“Ya right about Lewis, Spike. He did get shot, but we heard nothing about the money. We think ya shot Lewis there in the middle of the street and then rode off with our money.” Sean went quiet, brushing the brim of his hat with his fingertips. “What must I do, Spike?” he continued finally. “It’s easy to shoot a man ya don’t know, but we’re friends, remember? It would bother me to see ya lying here in the dirt. Now, where is it?”
Virgil sucked in his bottom lip and bit down nervously, knowing that Sean was fast reaching the end of his patience. “Why would I do that?” he asked. Virgil knew that Sean was not a man of his word. He had proven himself to be ruthless, and found amusement in the pain he executed upon the weak and trusting. “We rode together for five months, Sean. Stagecoaches, banks, rustling — we’ve done it all together. Those are our memories. Why would I want to spoil them?”
“Cause of the money, Spike.”
Realizing that this day might be his last on earth, Virgil made a desperate dash for his rifle, but Isaiah reacted immediately. With a flick of his wrist, he spun the Remington on the forefinger of his right hand, then bringing his left palm swiftly over, he closed it down on the cold steel, locking the pistol to his grip. He squeezed the trigger.
The bullet dug deep into Virgil’s right upper leg before the Remington had jumped back and upward from the recoil. He let out a loud yelp, trying desperately to take support from the spade handle as he fell, his right hand clutched to his wound.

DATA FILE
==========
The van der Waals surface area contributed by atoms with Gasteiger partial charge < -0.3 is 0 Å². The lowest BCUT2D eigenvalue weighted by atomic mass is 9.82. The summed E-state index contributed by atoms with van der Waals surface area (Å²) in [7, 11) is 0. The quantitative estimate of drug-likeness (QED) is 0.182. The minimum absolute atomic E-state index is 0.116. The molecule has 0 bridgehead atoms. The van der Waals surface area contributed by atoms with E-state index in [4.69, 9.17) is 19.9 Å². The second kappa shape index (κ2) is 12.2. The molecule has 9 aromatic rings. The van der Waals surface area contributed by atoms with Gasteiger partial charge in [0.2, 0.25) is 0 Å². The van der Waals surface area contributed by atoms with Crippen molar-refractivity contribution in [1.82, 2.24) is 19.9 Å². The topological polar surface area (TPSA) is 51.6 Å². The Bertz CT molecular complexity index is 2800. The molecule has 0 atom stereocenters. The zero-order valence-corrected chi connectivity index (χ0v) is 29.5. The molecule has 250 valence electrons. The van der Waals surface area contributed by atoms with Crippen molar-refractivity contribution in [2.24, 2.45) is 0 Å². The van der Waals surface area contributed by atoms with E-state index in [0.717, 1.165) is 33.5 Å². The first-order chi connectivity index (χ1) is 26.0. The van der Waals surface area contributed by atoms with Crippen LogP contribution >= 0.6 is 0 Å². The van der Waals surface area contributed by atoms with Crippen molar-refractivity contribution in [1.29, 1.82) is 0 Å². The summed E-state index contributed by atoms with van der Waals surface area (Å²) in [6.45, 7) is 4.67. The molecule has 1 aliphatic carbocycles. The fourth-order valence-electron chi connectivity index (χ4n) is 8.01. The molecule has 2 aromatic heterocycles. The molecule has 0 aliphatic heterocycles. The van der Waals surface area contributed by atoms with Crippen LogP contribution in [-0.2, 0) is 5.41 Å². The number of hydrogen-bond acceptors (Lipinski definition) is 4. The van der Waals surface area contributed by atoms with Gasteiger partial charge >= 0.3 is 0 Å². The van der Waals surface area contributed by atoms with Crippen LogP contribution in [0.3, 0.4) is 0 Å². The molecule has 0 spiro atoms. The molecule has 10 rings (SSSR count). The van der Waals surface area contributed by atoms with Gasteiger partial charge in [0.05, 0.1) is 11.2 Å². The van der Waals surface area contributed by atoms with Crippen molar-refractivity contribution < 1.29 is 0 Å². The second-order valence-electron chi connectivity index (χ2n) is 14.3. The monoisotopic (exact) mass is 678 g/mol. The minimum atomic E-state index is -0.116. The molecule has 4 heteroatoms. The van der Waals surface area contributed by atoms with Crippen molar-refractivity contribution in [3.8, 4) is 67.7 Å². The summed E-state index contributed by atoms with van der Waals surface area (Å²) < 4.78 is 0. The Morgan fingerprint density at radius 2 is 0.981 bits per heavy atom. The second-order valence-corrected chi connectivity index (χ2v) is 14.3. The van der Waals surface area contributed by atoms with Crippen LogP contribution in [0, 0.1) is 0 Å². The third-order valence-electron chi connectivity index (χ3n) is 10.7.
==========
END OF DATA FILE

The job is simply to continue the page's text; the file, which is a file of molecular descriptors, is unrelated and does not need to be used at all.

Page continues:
“Dang, Sean!” he bellowed. “Why did you let him do that?”
“C’mon on, Spike.” He was enjoying Virgil’s pain. “All we want is our money. But while we’re here, we may as well take the gold ya dug out of these hills.”
Noah stepped down from his horse and strolled over to where Virgil sat on the ground, resting against his outstretched right arm. Noah dipped forward swiftly and struck Virgil a heavy blow across the cheek.
Virgil lost his balance and rolled onto his back.
With a broad smile, Noah straightened. He rubbed his fist in the palm of his other hand, and turned to Sean, looking for approval of his action. “Ya want me to rough him up more?” he asked.
“Just a little.” With a jocular grunt, Sean swung his leg over the pommel and dropped to the ground as Noah placed the toe of his boot deep into Virgil’s side. Virgil took the blow without a sound coming from his mouth, but the force from it caused him to curl his knees into his chest, biting down on the pain that came up through his leg and chest.
Sean stood over him with the stance of a longhorn, his Colt held in his right hand. He pushed his hat to the back of his head. “Don’t put yourself through all this, Spike,” he said. “Tell me where ya hid the money and gold, and I’ll make it quick. I’ll even get Noah and Isaiah to dig a hole to bury ya in. If not, we’ll leave ya lying out here for the buzzards to pick at your bones.”
Virgil raised himself off the ground, and again he took the weight of his body on his right arm. “Look at me!” he boomed. “My clothes, my boots — does it look as though I have any money? You make me laugh, Sean. In all the time I’ve known you, never have I seen you bury a man. Why would I think you’d do that for me?”
“Cause we’re old pals.” Sean laughed. “The thought of those birds picking at your flesh makes my stomach turn.”
Noah sauntered closer, scratching at his stubbled chin. “He’s not goin’ to talk, Sean,” he mumbled impatiently, and took a forceful pace forward. Raising his right leg, he slammed his boot heel viciously into the side of Virgil’s face.
Blood ran from the split in Virgil’s mouth. When his mind cleared, he wiped at the wound. “Is that the best you’ve got?” he barked up at Noah.
Noah stepped forward again, but Sean put out his arm to stop him.